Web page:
“This shows how badly the EPL want the youngster.”

If true, this all rather bizarre – the player was still 17 yet the Premier League club had apparently paid-out £450,000 to sign him as part of the pre-contract agreement. On the face of it City seem to have played pretty fast and loose with Rule 19.

Once the pre-contract agreement was signed, given Artricle 19, one might have expected that to be the end of the matter for City (until he reached the age of 18).  However, whilst still aged 17 Iheanacho joined City’s Right to Dream Academy in Ghana (about 1,000 kilometres from Iheanacho’s home). When you think about it, this in itself is pushing the envelope of the spirit of FIFA’s article 19 which were introduced to stop youngsters being uprooted in this way and moved across national boundries.

During the summer of 2014 (when still aged 17), Iheanacho joined the main Man City squad on a pre-season trip to Scotlandand the tour of USA, which included playing and scoring against AC Milan.

In July 2014, Iheanacho would have expected to play in Nigeria’s African Youth Qualifier, but despite being only 17 and not under a professional contract at City, the club apparently refused to ‘release’ the player. The Nigerian U20 team official said “We have tried to get the release of Kelechi Iheanacho and Chidiebere Nwakali from Manchester City. We first wanted the players to join us in training camp at least two weeks to our match. City insisted on releasing them a week to the match and now they have said they won’t be releasing them at all.”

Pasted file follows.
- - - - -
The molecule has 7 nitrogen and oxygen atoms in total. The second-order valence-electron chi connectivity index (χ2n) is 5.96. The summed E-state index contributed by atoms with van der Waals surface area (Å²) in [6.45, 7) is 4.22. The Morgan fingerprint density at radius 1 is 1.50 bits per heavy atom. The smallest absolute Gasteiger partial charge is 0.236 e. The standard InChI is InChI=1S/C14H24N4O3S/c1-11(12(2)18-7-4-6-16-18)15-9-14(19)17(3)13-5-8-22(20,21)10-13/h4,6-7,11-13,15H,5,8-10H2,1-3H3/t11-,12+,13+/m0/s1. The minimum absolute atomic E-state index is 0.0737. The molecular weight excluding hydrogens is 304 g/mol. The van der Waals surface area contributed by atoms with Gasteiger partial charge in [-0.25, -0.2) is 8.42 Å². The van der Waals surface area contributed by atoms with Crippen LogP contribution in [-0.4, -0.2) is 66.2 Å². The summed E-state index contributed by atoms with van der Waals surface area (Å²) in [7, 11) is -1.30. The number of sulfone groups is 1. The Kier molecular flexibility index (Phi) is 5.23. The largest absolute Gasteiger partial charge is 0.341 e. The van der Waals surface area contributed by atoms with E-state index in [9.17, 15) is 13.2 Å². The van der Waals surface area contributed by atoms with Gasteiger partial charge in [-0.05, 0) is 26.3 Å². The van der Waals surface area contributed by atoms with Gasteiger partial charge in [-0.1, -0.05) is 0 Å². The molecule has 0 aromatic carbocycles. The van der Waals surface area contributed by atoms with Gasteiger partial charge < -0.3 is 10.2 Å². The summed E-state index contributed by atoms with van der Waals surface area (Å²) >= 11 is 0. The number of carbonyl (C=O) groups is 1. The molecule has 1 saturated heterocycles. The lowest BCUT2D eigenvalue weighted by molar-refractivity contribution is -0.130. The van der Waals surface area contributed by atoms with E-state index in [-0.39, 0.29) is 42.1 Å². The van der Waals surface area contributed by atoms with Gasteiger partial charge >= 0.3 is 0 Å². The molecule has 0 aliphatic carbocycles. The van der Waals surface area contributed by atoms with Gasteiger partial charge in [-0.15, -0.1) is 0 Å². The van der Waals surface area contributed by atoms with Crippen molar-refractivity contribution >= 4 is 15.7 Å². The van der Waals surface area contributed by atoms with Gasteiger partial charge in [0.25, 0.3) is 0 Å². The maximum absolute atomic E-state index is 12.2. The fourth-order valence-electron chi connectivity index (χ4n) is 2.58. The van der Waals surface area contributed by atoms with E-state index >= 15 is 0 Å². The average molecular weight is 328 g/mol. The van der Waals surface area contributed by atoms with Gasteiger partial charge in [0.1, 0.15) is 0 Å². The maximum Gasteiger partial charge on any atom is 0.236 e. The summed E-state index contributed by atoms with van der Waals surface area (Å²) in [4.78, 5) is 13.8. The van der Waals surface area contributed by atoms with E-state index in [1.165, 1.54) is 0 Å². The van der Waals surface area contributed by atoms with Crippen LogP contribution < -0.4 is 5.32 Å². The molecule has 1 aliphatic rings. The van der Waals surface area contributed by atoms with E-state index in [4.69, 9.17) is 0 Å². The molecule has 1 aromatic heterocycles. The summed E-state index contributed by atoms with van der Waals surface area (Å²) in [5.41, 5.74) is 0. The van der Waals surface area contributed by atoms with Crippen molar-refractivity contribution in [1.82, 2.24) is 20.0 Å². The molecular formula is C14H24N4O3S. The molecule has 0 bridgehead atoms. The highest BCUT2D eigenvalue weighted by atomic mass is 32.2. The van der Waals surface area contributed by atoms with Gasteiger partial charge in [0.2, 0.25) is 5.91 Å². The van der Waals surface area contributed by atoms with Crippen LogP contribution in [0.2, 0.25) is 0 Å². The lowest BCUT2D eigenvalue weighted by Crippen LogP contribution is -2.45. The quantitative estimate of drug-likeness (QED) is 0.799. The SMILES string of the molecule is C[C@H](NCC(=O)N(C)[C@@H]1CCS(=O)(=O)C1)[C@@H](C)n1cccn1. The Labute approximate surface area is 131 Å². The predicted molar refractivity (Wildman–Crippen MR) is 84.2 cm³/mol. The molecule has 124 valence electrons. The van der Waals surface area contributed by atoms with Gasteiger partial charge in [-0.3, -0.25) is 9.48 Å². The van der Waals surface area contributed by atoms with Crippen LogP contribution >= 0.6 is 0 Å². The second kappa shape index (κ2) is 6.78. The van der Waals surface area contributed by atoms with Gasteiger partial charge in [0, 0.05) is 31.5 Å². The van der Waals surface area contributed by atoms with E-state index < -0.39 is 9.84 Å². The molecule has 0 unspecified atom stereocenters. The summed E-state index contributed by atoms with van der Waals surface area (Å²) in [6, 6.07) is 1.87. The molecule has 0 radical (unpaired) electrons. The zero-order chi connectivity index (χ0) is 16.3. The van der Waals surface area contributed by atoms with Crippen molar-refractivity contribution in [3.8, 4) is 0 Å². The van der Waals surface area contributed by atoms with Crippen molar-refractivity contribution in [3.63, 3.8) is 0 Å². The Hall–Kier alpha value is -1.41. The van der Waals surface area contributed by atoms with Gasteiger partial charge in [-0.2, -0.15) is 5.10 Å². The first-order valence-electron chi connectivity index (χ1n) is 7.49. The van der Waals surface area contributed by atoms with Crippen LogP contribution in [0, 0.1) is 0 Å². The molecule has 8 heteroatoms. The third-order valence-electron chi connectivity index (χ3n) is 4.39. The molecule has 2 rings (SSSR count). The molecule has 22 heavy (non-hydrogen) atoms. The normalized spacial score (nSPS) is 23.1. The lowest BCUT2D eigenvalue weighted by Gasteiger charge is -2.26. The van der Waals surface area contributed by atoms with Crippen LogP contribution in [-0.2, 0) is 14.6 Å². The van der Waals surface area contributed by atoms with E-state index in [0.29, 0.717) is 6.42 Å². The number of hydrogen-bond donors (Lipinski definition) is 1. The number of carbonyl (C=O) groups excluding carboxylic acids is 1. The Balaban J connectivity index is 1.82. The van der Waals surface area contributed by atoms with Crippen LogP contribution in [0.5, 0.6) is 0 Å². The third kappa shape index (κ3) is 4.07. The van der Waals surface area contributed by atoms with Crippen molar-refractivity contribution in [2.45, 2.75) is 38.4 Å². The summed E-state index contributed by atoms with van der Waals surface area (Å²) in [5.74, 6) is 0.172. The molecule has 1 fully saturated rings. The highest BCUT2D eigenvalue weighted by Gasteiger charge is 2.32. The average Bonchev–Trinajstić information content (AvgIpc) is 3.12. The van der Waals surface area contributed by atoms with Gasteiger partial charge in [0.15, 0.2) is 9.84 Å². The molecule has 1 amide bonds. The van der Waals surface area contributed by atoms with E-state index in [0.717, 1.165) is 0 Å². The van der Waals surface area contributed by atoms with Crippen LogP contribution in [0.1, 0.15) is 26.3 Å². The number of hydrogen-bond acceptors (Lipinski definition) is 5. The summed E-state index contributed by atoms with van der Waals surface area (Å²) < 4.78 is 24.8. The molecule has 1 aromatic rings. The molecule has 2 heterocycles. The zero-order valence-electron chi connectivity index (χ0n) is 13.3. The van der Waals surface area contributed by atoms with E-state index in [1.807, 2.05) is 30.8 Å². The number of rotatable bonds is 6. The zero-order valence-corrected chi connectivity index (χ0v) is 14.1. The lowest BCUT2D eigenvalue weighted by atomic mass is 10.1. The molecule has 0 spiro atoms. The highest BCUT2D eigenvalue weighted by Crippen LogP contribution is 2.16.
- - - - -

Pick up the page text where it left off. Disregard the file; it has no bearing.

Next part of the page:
In Sept 2014 (still aged 17) he trained with US team Columbus Crew (taking part in a friendly against Dayton). This was arranged by Claudio Reyna, director of football operations Man City’s franchise New York City FC. Again, Iheanacho was technically a minor but was training and playing for a team thousands of miles from his homeland – this probably isn’t what FIFA intended under Article 19.

In October 2015 Iheanacho became 18 and has now signed a professional contract with Man City. He looks to be a terrific talent – City could no doubt sell him for a huge sum if they wished to sell the player.

Given the Real Madrid director general has said I know for a fact that in many of these cases the disciplinary investigations have already started a while ago’ it will be interesting to see what, if anything, develops. I am not suggesting Man City have breached Article 19 but they do seem to have pushed the envelope of the spirit of the rule (at the very least).  Of course, City are not the only club that enters into ‘pre-contracts’ as a way of working round FIFA’s rules for potential young stars. Perhaps this is an area that FIFA will want to strengthen in the future.  However, it does appear that City’s reported £300,000 payment to Iheanacho’s father in January 2014 does look somewhat irregular and it would be interesting to know City’s justification the payment given the player’s age.